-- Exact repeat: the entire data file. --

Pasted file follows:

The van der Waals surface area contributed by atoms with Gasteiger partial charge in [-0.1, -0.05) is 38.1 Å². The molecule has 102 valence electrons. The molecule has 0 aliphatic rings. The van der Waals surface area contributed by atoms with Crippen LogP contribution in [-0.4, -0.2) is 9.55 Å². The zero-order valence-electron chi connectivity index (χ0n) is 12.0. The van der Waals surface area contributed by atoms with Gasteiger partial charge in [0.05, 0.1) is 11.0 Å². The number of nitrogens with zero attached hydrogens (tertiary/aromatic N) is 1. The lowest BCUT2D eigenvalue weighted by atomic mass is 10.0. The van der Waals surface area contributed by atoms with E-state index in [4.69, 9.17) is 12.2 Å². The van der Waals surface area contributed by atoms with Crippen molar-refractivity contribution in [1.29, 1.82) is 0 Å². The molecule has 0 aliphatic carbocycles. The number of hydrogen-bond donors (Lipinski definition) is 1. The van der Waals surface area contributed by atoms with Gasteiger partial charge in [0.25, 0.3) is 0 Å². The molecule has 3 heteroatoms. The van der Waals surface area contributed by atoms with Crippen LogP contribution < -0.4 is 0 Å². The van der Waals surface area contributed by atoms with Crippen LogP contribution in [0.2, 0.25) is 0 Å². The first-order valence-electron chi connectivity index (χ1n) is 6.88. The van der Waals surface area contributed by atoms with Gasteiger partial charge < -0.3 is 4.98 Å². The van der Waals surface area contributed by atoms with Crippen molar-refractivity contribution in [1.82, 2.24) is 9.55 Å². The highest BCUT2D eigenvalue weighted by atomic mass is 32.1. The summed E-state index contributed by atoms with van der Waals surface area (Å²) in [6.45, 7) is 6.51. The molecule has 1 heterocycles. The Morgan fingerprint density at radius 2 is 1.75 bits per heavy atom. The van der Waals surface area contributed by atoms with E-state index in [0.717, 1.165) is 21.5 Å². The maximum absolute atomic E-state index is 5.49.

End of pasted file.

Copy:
The van der Waals surface area contributed by atoms with Gasteiger partial charge in [-0.1, -0.05) is 38.1 Å². The molecule has 102 valence electrons. The molecule has 0 aliphatic rings. The van der Waals surface area contributed by atoms with Crippen LogP contribution in [-0.4, -0.2) is 9.55 Å². The zero-order valence-electron chi connectivity index (χ0n) is 12.0. The van der Waals surface area contributed by atoms with Gasteiger partial charge in [0.05, 0.1) is 11.0 Å². The number of nitrogens with zero attached hydrogens (tertiary/aromatic N) is 1. The lowest BCUT2D eigenvalue weighted by atomic mass is 10.0. The van der Waals surface area contributed by atoms with E-state index in [4.69, 9.17) is 12.2 Å². The van der Waals surface area contributed by atoms with Crippen molar-refractivity contribution in [1.29, 1.82) is 0 Å². The molecule has 0 aliphatic carbocycles. The number of hydrogen-bond donors (Lipinski definition) is 1. The van der Waals surface area contributed by atoms with Gasteiger partial charge in [0.25, 0.3) is 0 Å². The molecule has 3 heteroatoms. The van der Waals surface area contributed by atoms with Crippen LogP contribution < -0.4 is 0 Å². The van der Waals surface area contributed by atoms with Crippen LogP contribution in [0.2, 0.25) is 0 Å². The first-order valence-electron chi connectivity index (χ1n) is 6.88. The van der Waals surface area contributed by atoms with Gasteiger partial charge < -0.3 is 4.98 Å². The van der Waals surface area contributed by atoms with Crippen molar-refractivity contribution in [1.82, 2.24) is 9.55 Å². The highest BCUT2D eigenvalue weighted by atomic mass is 32.1. The summed E-state index contributed by atoms with van der Waals surface area (Å²) in [6.45, 7) is 6.51. The molecule has 1 heterocycles. The Morgan fingerprint density at radius 2 is 1.75 bits per heavy atom. The van der Waals surface area contributed by atoms with E-state index in [0.717, 1.165) is 21.5 Å². The maximum absolute atomic E-state index is 5.49.